Over the last week, the hashtag #BlackoutBestsellerList has been circulating widely. The campaign, which was started by Amistad publishing, an imprint of Harper Collins, is a social media initiative that encourages readers to buy books by Black authors to push them to the top of the bestsellers list.
In addition to buying fiction, nonfiction and poetry by Black writers, think about diversifying the voices that are included on your cookbook and food memoir shelf.
Food media is an industry notoriously dominated by white chefs and writers. We're starting to see some institutional pushback, like with "Thug Kitchen," a vegan platform run by two white founders, finally changing their problematic name, or the current controversy at "Bon Appetit," after it was revealed that their writers of color weren't paid for their video contributions.
But there's still a long way to go for equity in the food publishing industry, and purchasing existing cookbooks and culinary memoirs by Black authors does make a difference. As writer Roxanne Gay said of #BlackoutBestsellerList, "Buying books by black authors does matter in encouraging publishers to publish more books by black authors."
Salon has compiled a list of some of our favorite cookbooks by Black authors to get you started.
Tipton-Martin's latest cookbook, which won this year's James Beard Award for best American cookbook, builds upon the work of her 2016 work (which also won a James Beard award) "The Jemima Code," which highlighted the stories of African American cooks who created much of what we know as American cuisine today.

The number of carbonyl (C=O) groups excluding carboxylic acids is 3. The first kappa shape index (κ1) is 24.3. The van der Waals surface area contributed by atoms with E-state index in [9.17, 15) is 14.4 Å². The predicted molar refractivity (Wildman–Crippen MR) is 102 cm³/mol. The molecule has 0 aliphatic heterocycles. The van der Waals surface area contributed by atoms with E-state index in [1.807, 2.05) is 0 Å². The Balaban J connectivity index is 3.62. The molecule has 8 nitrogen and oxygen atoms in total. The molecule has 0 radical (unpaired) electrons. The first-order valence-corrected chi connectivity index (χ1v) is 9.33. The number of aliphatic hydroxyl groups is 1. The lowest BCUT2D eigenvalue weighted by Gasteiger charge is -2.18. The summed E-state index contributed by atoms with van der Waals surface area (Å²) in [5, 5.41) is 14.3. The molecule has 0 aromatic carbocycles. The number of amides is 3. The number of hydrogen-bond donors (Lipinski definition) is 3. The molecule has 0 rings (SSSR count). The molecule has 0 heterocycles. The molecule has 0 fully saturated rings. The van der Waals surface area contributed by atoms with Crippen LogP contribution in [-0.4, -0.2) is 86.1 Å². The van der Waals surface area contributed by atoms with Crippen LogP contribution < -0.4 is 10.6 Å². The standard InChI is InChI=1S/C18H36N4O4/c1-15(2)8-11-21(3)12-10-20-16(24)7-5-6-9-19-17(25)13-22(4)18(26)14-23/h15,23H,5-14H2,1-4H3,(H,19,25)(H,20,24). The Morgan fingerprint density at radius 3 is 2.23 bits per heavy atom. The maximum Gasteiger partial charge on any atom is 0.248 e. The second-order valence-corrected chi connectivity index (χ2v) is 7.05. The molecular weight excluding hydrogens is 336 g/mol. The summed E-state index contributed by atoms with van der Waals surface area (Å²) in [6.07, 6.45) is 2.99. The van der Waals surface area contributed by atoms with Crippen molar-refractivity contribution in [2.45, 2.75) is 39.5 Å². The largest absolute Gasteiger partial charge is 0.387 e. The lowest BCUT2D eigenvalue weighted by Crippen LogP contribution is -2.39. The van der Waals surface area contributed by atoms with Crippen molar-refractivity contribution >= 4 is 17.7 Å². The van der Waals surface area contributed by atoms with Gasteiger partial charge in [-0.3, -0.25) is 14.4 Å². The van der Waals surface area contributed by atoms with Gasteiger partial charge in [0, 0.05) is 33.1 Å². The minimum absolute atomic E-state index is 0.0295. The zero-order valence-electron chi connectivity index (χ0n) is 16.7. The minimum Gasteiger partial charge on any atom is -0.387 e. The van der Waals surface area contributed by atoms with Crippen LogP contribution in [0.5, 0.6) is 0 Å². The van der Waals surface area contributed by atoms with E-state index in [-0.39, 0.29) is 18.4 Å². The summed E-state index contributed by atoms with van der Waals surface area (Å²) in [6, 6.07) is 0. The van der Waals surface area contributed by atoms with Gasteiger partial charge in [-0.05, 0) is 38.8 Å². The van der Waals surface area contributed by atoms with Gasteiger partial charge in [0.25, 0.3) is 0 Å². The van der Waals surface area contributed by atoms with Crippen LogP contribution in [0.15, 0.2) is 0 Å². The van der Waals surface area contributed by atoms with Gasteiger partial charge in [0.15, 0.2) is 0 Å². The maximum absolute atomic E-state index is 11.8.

"After all, if Thomas Jefferson introduced French haute cuisine to this country, who do you think actually cooked it?" she writes.
In "Jubilee," Tipton-Martin uses her extensive research of over 400 African American cookbooks to bring those chefs' recipes and stories into our home kitchens. It's a beautiful exploration of classics like buttermilk fried chicken and sweet potato biscuits, as well as decadent dishes like bourbon and hot apple toddies, and baked ham glazed with champagne.
It celebrates a culinary tradition built on "a foundation of humble sustenance . . . from the luxurious hospitality embraced by the black bourgeoisie to the sturdy but refined cooking that supported community activism by women's social clubs, sorority sisters, and civil rights leaders."
"Notes from a Young Black Chef: A Memoir," Kwame Onwuachi
During a conversation with Salon's D. Watkins, Onwuachi — who is a former "Top Chef" contestant and the 2019 winner of the James Beard Foundation's Rising Star Chef of the Year Award for his work at Kith and Kin — explained how his illuminating breakout memoir "Notes from a Young Black Chef" came to be.
"I've always been into telling my story in different ways," Onwuachi said. "I did it through food for a long period of time. Then I started doing these speeches to inner city kids — like in New York — just telling them my story. You know, because I looked like them. I also was very young, so I was relatable."
Then Onwuachi was invited to do a talk at the food conference, Bitten.
"And there was a literary agent in the crowd," he said. "And she pulled me aside afterwards and said, 'This story is incredible. Let's do this book.' I'm like, 'Wait a minute, how much is it going to cost me?' Because I had no idea about any of this. She's like — 'I don't get paid until you get paid.'"
That statement marked a departure from Onwuachi's path to that point. He had spent most of his life chasing a dream and a paycheck. After spending some time in Nigeria (to "learn respect" at the behest of his mother), he fell into what he classifies as the "temptation and easy money of the streets" when he returned home.